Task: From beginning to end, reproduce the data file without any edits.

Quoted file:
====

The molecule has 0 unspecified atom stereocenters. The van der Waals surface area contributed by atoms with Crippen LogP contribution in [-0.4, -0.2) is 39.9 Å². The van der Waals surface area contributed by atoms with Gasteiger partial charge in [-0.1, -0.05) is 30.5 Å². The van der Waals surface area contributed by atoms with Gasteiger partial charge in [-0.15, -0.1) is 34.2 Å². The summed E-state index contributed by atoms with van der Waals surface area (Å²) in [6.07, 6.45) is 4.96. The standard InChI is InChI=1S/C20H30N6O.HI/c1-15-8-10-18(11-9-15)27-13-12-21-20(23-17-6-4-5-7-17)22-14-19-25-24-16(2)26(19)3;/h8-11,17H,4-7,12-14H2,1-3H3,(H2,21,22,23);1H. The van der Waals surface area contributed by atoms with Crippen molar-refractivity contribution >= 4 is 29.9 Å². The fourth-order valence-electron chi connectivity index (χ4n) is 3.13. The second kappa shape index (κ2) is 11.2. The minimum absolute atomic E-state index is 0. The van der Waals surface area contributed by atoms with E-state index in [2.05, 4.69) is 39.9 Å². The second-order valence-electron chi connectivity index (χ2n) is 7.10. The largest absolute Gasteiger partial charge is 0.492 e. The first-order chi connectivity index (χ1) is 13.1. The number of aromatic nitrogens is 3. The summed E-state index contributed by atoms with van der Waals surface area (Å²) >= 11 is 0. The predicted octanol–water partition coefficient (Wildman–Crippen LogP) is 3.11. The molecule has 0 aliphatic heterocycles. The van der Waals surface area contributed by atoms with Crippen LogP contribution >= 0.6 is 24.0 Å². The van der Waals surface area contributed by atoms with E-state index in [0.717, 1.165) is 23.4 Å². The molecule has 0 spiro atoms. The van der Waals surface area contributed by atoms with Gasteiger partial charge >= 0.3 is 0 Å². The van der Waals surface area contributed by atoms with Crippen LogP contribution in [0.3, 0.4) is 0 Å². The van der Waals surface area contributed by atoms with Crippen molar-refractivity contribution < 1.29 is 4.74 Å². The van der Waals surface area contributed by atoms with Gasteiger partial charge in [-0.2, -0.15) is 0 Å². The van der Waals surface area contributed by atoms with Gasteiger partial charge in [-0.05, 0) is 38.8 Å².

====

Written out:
The molecule has 0 unspecified atom stereocenters. The van der Waals surface area contributed by atoms with Crippen LogP contribution in [-0.4, -0.2) is 39.9 Å². The van der Waals surface area contributed by atoms with Gasteiger partial charge in [-0.1, -0.05) is 30.5 Å². The van der Waals surface area contributed by atoms with Gasteiger partial charge in [-0.15, -0.1) is 34.2 Å². The summed E-state index contributed by atoms with van der Waals surface area (Å²) in [6.07, 6.45) is 4.96. The standard InChI is InChI=1S/C20H30N6O.HI/c1-15-8-10-18(11-9-15)27-13-12-21-20(23-17-6-4-5-7-17)22-14-19-25-24-16(2)26(19)3;/h8-11,17H,4-7,12-14H2,1-3H3,(H2,21,22,23);1H. The van der Waals surface area contributed by atoms with Crippen molar-refractivity contribution >= 4 is 29.9 Å². The fourth-order valence-electron chi connectivity index (χ4n) is 3.13. The second kappa shape index (κ2) is 11.2. The minimum absolute atomic E-state index is 0. The van der Waals surface area contributed by atoms with E-state index in [2.05, 4.69) is 39.9 Å². The second-order valence-electron chi connectivity index (χ2n) is 7.10. The largest absolute Gasteiger partial charge is 0.492 e. The first-order chi connectivity index (χ1) is 13.1. The number of aromatic nitrogens is 3. The summed E-state index contributed by atoms with van der Waals surface area (Å²) >= 11 is 0. The predicted octanol–water partition coefficient (Wildman–Crippen LogP) is 3.11. The molecule has 0 aliphatic heterocycles. The van der Waals surface area contributed by atoms with Crippen LogP contribution >= 0.6 is 24.0 Å². The van der Waals surface area contributed by atoms with E-state index in [0.717, 1.165) is 23.4 Å². The molecule has 0 spiro atoms. The van der Waals surface area contributed by atoms with Gasteiger partial charge >= 0.3 is 0 Å². The van der Waals surface area contributed by atoms with Crippen LogP contribution in [0.3, 0.4) is 0 Å². The van der Waals surface area contributed by atoms with Crippen molar-refractivity contribution < 1.29 is 4.74 Å². The van der Waals surface area contributed by atoms with Gasteiger partial charge in [-0.2, -0.15) is 0 Å². The van der Waals surface area contributed by atoms with Gasteiger partial charge in [-0.05, 0) is 38.8 Å².